8. Enforcement, sanctions and monitoring
8.1 The Bill does not change the current way a party can complain about the conduct of the sheriff or the outcome of a case. If a party wishes to complain about the conduct of a sheriff then this is handed by the Judicial Office for Scotland7. The usual way of complaining about the outcome of a case is to appeal the decision.
8.2 The Bill gives the Scottish Ministers the power to remove a Child Welfare Reporter or curator from the register if they fail to meet the required standards.
8.3 In addition, a Child Welfare Reporter or curator will be subject to a regular reappointment process. If a person fails to meet the required criteria at the reappointment then their appointment may not be continued. The Bill also gives the Scottish Ministers the power to set by secondary legislation the procedure if a Child Welfare Reporter or curator is unhappy with a decision by Scottish Ministers to remove them from either register.
8.4 The Bill sets up a register of solicitors who may be appointed by the court if an individual is prohibited from conducting the remainder of their case themselves. The Bill provides that the solicitor may not be dismissed by the party for whom they have been appointed to act. This reduces the risk of parties who may not wish to be legally represented dismissing their solicitor without reason.
8.5 The Bill gives the Scottish Ministers the power to set the eligibility criteria for lawyers to be on the register. If a lawyer fails to meet the standards then they could be removed from the register. This would mean that they could no longer be appointed by the court to undertake this work.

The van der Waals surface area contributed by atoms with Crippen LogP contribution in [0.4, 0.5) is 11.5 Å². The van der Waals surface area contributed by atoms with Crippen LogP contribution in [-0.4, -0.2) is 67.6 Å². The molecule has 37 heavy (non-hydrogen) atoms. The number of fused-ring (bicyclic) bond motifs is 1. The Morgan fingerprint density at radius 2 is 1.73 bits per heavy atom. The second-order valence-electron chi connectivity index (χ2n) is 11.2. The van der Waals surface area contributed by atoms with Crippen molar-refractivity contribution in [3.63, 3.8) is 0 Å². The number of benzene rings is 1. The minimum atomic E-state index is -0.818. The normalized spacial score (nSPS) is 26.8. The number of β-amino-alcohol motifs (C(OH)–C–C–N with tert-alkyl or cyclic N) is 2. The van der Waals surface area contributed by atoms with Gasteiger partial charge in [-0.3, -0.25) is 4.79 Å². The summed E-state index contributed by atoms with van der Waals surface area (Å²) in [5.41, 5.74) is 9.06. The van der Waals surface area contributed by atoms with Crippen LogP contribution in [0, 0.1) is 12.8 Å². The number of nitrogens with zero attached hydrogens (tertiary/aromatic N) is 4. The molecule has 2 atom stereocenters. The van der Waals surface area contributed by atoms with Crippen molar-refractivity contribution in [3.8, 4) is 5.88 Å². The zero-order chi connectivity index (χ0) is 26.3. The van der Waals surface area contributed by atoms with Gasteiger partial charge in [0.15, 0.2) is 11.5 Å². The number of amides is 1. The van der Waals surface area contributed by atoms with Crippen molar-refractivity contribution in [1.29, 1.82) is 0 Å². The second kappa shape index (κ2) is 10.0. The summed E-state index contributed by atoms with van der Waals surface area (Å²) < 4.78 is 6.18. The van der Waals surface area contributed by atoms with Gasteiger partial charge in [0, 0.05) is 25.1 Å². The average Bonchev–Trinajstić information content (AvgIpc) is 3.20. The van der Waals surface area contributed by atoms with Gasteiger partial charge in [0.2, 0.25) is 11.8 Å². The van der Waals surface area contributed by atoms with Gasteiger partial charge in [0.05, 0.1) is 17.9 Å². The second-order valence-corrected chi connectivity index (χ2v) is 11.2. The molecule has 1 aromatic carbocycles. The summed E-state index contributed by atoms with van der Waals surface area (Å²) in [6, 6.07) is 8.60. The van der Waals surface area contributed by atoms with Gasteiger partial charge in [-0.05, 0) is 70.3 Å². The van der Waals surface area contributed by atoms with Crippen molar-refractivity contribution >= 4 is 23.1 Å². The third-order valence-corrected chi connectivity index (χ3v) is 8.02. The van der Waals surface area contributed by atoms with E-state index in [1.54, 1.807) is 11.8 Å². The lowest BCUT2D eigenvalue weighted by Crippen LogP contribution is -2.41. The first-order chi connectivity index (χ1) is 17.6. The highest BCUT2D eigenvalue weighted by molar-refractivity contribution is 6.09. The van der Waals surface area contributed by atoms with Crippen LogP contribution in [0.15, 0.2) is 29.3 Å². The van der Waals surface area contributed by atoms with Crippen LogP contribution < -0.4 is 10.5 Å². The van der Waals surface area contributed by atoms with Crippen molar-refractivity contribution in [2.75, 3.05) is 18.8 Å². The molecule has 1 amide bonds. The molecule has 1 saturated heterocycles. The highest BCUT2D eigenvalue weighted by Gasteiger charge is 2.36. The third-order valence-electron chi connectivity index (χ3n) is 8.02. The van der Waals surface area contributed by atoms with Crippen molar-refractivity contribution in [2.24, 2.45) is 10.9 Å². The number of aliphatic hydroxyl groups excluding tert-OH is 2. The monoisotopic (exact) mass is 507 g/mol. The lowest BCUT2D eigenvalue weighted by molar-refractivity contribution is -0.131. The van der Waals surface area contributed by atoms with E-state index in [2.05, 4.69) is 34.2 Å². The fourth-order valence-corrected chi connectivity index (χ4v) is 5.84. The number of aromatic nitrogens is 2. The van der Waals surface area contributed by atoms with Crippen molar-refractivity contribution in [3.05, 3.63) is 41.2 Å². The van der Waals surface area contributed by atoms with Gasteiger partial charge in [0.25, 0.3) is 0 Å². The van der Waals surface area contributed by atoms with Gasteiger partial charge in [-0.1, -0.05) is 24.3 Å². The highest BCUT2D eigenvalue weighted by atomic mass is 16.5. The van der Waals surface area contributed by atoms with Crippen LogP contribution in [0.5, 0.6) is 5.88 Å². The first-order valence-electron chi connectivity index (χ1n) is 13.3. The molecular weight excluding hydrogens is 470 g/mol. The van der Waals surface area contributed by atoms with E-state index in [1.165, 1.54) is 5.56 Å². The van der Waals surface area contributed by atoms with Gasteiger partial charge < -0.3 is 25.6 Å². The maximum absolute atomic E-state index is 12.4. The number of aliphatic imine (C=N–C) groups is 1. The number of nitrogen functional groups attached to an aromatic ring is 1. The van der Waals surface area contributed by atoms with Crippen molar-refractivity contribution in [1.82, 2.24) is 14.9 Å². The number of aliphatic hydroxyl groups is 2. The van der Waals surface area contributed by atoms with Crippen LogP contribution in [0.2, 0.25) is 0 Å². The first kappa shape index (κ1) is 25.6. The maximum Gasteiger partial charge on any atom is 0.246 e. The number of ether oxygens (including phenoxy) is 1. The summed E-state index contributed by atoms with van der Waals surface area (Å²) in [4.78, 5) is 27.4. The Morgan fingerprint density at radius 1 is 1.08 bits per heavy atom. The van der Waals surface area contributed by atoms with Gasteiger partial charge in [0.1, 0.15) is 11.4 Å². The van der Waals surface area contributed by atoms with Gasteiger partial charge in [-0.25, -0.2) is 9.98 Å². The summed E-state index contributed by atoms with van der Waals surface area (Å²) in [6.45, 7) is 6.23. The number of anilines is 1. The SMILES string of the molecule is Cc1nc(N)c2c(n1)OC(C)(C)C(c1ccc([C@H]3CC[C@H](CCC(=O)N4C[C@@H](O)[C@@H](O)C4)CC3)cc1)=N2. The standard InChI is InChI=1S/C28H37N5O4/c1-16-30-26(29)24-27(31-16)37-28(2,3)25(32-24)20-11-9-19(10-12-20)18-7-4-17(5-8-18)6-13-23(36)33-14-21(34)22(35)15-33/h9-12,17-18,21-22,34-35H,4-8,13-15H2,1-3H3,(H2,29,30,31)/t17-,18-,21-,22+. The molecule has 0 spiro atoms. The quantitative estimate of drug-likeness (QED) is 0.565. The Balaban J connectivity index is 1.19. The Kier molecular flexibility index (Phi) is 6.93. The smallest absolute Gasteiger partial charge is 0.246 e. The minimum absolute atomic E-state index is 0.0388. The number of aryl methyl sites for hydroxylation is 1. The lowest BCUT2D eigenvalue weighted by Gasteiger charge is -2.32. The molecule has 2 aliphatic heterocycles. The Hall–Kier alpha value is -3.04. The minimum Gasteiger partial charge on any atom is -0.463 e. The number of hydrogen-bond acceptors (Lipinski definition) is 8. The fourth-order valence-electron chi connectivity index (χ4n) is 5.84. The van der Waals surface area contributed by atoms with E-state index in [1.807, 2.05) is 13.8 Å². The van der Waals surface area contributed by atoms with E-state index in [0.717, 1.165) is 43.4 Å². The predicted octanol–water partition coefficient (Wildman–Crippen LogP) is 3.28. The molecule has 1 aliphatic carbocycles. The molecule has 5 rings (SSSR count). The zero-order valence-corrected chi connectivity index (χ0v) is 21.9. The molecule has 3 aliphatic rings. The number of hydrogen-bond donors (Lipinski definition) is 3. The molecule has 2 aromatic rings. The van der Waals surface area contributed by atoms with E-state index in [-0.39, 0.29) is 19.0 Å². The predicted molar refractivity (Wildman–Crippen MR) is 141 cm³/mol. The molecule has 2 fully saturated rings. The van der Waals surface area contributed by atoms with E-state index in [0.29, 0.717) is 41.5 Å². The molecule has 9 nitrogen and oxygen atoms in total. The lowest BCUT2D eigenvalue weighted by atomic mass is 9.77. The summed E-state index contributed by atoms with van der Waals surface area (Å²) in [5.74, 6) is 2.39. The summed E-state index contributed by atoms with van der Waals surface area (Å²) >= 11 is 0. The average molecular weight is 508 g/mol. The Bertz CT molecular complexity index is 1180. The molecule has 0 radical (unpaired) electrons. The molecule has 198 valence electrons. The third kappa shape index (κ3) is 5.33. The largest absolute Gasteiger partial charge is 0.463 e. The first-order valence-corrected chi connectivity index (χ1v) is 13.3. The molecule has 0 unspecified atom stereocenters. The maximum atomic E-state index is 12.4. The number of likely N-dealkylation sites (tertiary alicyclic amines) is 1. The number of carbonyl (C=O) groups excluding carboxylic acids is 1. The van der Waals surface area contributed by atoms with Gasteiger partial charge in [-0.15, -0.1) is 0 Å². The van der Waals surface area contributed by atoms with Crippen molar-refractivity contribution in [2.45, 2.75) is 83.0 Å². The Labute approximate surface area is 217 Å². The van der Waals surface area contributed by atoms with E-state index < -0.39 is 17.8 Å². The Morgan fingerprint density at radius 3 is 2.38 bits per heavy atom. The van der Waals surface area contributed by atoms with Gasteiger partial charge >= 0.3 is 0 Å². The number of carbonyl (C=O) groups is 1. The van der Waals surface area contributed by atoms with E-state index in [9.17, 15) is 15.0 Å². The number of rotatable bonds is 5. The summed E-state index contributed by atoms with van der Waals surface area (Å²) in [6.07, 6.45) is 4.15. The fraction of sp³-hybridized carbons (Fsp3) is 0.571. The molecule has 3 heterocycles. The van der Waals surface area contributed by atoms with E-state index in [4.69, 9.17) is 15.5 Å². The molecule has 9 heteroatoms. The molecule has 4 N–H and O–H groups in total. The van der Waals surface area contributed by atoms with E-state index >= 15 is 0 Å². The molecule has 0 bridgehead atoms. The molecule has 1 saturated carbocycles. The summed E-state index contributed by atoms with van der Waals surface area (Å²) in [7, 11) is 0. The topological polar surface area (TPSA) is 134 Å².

8.6 The Bill regulates the provision of contact services in child contact centres. Part of the regulation is appointing a body to oversee that contact centres meet the required standards. One of the roles of the body would be to inspect centres to ensure they are meeting the required standards. If a contact centre fails to meet the required standards they would be required to improve their facilities and would be subject to a more frequent inspections. Ultimately, the inspecting body will have
the power to remove the contact service provider from the list of registered contact service providers. This would mean that they would not be able to undertake court ordered contact sessions in their contact centres.
8.7 In addition, the regulation of contact centres introduces an independent complaints mechanism. If an individual is unhappy about the service they have received at a contact centre then initially this is to be raised internally with the contact centre. If an individual is not satisfied with the outcome of the investigation then this could be escalated to the body appointed to inspect contact centres.
8.8 In the event that a local authority makes a decision not to promote sibling contact where this was practicable and appropriate, a judicial review could be sought of their decision.
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